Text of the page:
Mid Autumn Festival
As the shape of the moon grows fuller towards what the lunar calendar marks as Mid-Autumn, Mooncake Festival is around the corner. There is a popular belief that pu’er would be the tea to pair with the heavy grease contents of the festive dessert. In practice, the post-fermented tea has to be used well in order to deliver the anti-guilt benefits.
If you need a shu cha pu’er to help you degrease, in feeling and in your system, never drink it cool, but always quite hot. Never too weak but strong enough to the maximum limit of your taste. Rather like an expresso.
Shengcha is another story. I shall discuss that in another post.
There are actually a few other teas that possess the needed health protection characteristics and are good matches with the intensely sweet lotus paste. They are generally a lot easier than pu’er when it comes to helping the digestion situation.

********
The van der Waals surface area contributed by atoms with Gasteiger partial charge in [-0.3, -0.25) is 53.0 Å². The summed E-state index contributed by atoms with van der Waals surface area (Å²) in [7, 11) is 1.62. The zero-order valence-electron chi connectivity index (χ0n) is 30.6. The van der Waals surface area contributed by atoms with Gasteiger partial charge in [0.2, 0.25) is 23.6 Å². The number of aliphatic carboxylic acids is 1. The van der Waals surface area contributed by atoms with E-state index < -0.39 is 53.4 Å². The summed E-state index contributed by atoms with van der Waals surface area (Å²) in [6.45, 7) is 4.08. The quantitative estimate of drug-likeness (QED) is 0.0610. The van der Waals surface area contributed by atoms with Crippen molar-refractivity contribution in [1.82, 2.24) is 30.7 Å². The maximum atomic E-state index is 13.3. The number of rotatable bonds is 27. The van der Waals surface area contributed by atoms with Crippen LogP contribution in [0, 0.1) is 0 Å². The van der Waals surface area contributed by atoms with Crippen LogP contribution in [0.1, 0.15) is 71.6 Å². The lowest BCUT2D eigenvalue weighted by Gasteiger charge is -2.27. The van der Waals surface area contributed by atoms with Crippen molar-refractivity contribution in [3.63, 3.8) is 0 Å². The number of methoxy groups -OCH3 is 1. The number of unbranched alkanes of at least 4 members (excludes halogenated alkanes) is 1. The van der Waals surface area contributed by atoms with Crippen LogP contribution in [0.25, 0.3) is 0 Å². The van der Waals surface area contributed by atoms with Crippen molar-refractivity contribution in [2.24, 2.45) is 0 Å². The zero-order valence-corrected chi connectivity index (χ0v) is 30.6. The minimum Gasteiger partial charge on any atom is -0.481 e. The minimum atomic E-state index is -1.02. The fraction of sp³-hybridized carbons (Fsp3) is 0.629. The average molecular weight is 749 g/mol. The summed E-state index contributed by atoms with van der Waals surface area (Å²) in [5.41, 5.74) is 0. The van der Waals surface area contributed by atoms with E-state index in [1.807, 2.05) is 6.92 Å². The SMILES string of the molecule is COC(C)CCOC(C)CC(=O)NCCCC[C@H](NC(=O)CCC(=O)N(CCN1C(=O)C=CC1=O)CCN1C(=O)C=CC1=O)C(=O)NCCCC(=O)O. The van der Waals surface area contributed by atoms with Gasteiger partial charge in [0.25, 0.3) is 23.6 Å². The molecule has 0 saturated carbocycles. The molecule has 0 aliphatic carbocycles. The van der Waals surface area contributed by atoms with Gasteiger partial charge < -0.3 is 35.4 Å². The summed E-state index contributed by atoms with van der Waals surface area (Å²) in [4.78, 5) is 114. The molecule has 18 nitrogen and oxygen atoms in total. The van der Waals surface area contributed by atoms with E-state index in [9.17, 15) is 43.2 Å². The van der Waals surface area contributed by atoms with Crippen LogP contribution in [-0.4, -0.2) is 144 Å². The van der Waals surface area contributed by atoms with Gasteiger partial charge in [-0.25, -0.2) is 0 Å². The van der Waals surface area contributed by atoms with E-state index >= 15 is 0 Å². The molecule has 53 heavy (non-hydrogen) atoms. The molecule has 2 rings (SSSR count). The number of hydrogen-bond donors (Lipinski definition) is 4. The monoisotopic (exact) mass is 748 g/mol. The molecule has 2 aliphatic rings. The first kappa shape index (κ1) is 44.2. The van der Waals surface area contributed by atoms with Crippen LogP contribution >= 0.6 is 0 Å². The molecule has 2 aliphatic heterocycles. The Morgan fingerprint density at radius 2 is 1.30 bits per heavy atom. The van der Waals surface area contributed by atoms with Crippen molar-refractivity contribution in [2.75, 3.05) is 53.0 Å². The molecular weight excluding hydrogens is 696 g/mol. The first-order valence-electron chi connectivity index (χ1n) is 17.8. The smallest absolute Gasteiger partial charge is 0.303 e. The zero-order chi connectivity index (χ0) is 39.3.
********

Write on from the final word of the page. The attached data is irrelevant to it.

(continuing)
One best group of candidates are the Wuyi oolongs. They are strong enough in taste even when in moderate to lighter strengths, and pair well with the many popular varieties of mooncakes. My personal favourites are Red Cloak Grande and Meizhan Classic. They both have a distinct bitterness that define better the taste of the lotus seed filling and in turn taste better themselves because of the raw cane sugar in the paste of the cake.
One can even prepare the same tea in gongfu style in added strength after the food craze to sooth the stuffed stomach.
Another potent group is the Phoenix oolongs. Use the classic style ones when the tea is enjoyed with the mooncakes. Honey Orchid, Orchid Gratus, Phoenix Classic etc are classic style. As for the bouquet style ones, drink them afterwards.
Similarly, baked tieguanyins, such as Alishan Guanyin and Tieguanyin Classic are effective too.
Green and white teas are generally richer in catechins, however. They play well the day after, and perhaps lasting a few days more, depending on how indulgent you have been in the full-moon night.